I’m a gay man and I hate these new Pride posters
Their confusing message tells us a lot about where LGBT allyship is going wrongBy Chris Mandle, posted 2 months ago
If, up until now, you’ve been celebrating Pride, but always while having to spare a thought for the poor heterosexuals who aren’t the centre of attention for a whole 24 hours for one day in the year, then good news! Today London Pride revealed new posters aimed at promoting diversity at this month’s celebrations. As part of the #LoveHappensHere campaign, posters reminding us of our straight brethren circulated across social media.
“I’m a straight man with gay pride!” says one (next to a lion, widely regarded as the most heterosexual looking creatures in the entire animal kingdom, no less.) “Gay man, straight man: we’re all human”, bleats another, a stark reminder for anyone still using outdated heterophobic language in the workplace. Another: “London welcomes you, whether you’re lesbian, gay, bi, trans or straight!” which I guess is particularly reassuring for any tourists visiting London who might think heterosexuality is still outlawed in this country. Oh and there’s one saying homophobia is ‘sooooo gay’ which, yes, technically it is, as that’s a word rooted in homosexuality, but also… no, no, please no.
This sage rhetoric was mined from everyday members of the public, presumably because it’s cheaper than paying people to come up with this sort of shit, but the point is: people are rightly pissed that the emphasis of this campaign is on crowbarring straight people into Pride. Not because we don’t want them there – of course we do! Some of my best friends are straight! I even slept with one at university! – but because their inclusion in anything is so broad and all-encompassing that it doesn’t need to be signposted in the first place.
Straight people are obviously included in Pride, but it’s becoming so commercialised that it’s hard to know what it even stands for. Is it like a general, vaguely appropriated piss-up; a woke St Paddy’s Day? Or is it supposed to stand for something bigger, an act of defiance doused in glitter and a call-to-arms for visibility among a sea of starchy straight-culture?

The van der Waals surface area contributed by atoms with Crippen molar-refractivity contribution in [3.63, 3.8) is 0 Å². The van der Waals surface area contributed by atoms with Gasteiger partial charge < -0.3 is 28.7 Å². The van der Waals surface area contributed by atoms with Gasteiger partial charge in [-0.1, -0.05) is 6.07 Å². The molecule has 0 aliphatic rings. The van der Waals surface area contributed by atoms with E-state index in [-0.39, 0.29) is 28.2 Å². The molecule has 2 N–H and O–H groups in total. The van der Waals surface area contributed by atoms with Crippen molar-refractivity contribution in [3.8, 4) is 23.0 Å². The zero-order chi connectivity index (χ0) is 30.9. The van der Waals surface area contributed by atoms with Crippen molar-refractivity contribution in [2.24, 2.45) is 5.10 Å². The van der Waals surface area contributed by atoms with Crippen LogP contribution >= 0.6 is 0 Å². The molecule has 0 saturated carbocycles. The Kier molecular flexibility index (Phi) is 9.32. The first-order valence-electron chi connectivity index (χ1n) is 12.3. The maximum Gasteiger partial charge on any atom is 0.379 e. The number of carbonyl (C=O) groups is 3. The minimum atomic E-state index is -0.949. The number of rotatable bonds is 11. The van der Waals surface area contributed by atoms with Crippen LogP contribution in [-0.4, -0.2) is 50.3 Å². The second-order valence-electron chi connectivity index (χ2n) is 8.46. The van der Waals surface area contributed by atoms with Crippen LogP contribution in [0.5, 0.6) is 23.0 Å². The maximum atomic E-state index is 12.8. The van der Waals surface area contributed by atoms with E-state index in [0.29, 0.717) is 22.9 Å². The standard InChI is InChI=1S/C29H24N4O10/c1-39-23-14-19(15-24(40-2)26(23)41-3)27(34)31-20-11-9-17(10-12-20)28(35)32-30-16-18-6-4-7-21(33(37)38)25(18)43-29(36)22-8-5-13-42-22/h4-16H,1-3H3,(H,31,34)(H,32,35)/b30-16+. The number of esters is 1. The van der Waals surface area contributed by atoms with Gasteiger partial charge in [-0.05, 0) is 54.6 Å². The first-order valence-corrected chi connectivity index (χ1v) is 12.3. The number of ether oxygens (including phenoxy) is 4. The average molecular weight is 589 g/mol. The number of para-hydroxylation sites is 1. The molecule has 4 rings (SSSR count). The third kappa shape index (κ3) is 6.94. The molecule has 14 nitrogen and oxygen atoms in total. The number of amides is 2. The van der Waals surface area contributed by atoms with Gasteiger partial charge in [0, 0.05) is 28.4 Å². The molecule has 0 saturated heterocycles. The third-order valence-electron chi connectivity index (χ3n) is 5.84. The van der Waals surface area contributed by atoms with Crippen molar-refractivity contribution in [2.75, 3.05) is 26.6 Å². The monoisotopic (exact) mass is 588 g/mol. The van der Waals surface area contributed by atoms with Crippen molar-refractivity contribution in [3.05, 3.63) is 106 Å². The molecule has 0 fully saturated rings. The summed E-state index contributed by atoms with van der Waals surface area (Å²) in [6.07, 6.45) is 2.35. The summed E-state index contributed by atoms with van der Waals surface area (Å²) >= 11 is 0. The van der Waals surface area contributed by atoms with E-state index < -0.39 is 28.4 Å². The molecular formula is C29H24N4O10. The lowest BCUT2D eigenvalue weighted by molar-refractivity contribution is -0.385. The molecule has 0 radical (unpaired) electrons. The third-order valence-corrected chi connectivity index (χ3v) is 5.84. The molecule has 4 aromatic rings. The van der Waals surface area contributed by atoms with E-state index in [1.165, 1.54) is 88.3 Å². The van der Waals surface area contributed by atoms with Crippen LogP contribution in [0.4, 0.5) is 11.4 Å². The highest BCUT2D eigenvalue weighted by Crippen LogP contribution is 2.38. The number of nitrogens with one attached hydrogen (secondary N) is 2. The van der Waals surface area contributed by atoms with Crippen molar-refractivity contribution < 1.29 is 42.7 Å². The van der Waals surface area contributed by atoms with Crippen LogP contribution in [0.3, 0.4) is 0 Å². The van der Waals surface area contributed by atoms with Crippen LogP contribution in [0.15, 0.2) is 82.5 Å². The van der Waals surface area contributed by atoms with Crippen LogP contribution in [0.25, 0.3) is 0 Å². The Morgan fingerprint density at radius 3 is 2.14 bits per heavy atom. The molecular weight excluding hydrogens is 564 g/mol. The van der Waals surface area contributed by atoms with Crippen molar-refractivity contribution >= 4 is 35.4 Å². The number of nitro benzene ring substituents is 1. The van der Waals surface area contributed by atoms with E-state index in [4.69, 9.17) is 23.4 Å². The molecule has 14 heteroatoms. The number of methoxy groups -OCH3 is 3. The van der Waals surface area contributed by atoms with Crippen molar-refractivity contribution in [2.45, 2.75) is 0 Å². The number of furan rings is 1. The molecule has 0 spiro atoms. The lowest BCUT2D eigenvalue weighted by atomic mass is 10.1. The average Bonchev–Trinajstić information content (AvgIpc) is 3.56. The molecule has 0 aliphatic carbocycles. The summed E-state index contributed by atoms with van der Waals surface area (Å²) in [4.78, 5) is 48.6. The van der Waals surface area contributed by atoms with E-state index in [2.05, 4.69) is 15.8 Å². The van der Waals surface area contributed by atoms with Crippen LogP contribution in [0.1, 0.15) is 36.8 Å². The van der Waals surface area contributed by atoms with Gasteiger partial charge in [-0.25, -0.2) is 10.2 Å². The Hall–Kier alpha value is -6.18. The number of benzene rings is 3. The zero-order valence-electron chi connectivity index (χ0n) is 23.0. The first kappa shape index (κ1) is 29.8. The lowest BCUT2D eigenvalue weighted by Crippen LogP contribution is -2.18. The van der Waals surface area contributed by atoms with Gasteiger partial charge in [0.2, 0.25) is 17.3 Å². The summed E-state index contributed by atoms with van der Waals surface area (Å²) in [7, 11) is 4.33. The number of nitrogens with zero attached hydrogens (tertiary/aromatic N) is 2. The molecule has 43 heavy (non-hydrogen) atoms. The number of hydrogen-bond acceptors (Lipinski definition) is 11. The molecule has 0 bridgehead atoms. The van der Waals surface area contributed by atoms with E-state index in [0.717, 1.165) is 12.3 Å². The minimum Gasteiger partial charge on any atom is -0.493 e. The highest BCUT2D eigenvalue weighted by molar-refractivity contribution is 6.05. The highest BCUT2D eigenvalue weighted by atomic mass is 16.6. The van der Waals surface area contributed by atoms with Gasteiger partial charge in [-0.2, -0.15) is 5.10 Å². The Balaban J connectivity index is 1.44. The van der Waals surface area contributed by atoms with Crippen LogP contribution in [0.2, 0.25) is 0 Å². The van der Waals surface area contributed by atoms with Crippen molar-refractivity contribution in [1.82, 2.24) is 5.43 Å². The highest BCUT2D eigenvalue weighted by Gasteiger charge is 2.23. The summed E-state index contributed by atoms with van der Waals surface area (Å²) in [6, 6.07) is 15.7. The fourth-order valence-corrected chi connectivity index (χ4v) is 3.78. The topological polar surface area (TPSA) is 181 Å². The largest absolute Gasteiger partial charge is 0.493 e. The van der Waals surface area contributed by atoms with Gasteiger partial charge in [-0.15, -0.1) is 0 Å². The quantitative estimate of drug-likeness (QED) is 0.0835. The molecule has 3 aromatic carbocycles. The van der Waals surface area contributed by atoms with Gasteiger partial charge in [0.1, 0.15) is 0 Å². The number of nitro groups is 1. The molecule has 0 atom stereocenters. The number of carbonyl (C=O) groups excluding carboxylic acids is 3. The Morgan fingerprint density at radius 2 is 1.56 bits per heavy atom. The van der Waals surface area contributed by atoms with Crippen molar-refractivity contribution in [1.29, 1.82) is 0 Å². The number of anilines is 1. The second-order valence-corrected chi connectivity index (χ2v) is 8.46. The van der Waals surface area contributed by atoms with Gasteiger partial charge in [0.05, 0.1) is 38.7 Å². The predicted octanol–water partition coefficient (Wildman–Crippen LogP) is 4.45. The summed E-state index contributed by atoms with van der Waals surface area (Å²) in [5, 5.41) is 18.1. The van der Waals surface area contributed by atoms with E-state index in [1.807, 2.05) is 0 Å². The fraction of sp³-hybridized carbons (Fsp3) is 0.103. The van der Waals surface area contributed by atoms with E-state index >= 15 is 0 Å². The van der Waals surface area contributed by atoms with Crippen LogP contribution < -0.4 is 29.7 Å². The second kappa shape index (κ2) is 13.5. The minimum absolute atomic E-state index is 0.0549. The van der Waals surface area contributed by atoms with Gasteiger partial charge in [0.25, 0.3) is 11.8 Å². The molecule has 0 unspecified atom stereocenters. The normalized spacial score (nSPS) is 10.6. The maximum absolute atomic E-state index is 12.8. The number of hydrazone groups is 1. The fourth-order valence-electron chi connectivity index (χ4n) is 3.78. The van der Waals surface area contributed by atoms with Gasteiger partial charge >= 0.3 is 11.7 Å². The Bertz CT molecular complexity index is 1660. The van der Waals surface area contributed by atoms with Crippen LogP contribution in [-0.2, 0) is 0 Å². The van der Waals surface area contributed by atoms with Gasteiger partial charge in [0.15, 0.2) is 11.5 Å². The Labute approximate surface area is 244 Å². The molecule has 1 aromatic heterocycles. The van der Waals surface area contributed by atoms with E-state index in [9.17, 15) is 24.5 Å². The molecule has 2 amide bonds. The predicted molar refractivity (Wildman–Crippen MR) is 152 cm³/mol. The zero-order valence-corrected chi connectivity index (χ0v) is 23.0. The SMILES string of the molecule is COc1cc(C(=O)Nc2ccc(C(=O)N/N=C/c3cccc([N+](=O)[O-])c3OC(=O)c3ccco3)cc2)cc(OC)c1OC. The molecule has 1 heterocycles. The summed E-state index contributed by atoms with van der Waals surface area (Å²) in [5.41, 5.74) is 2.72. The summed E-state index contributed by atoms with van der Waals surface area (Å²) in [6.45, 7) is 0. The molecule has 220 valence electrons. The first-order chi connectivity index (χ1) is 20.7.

The LGBT community have a right to find the broader strokes of this campaign problematic. Even the #LoveHappensHere hashtag, a sentiment that impressively manages to mean both too much and too little at the same time, isn’t so much offensive or anger-inducing as it is benign. #LoveHappensHere is so unspecific, so broad and unfiltered an idea that it’s hard to disagree with it, but it’s also difficult to understand what it’s trying to advocate or challenge (look at Stonewall’s brash, no-holds-barred ‘Some people are gay. Get over it’ slogan for a lesson in how to be tough and unapologetic). This all-you-need-is-love rhetoric is nice, but in reality doesn’t tap into what makes homophobia fester in the first place, so it’s not particularly useful in the larger conversation around sexuality.
In 2017, all brands have to do is whack a rainbow stripe across their logo to receive a slap on the back in the name of diversity. But workplaces still use problematic language and gay slurs without realising. Many prospective LGBT parents will have to jump through hoop after hoop to make sure they are afforded the same rights as their straight counterparts. Not to mention the countless instances of abuse in streets and schools. Young men and woman across the LGBT spectrum are afraid to come out, which is fucked up and sad.
This idea that straight people need to be coddled and brought into wider conversations about Pride won’t help the way spaces within the country’s LGBT communities are buckling under footfall from straight people. That’s not to say they’re not welcome – but microaggressions and invasive behaviour by some individuals fucks things up for everyone. I had an argument with a straight friend years ago who used to hit on guys in gay bars so he could get free drinks (PROBLEMATIC) and last year members of a hen party gleefully photographed me snogging someone tall, dark and handsome in a gay club while screaming “YASS KWEEN” (ALSO PROBLEMATIC). To be gay means to grow up feeling inherently ‘other’ and isolated, so generally, it’s not the kind of thing we like to impose on other people unless we have to, e.g. they’re literally photographing dudes kissing like they’re in a big gay fucking zoo.
I guess individuals, like posters, can be dumb and messy and could do with being drop-kicked in a bin, but we need straight allies to show solidarity and generally help us ward off the shitheads in the universe. Outrage has a habit of inflating and growing off the hot air until it takes up too much room. So it’s worth mentioning that there are many posters in the campaign that are sweet and nice and good. And of course, nobody’s going to be losing sleep over this. They’re not getting so riled by this jarring campaign that they're hitting neat scotch after neat scotch long into the night, scrolling through these clumsy posters until their eyes are crusty and dry. I’m still working out to what extent I’m actually pissed off about this versus finding the dumbing-down of the event seemingly required to make it palatable for straight inclusion fucking hilarious.
So here’s the deal. I, a gay man, am cool with you coming to pride but you’ve got to be an ally every other day of the year. Tell someone off for using ‘gay’ as a pejorative term. Punch a homophobe. Don’t say “I could have guessed!” when anyone comes out because unless you saw them literally fuck a dude you could not, my friend! You literally could not.
17 Aug 2017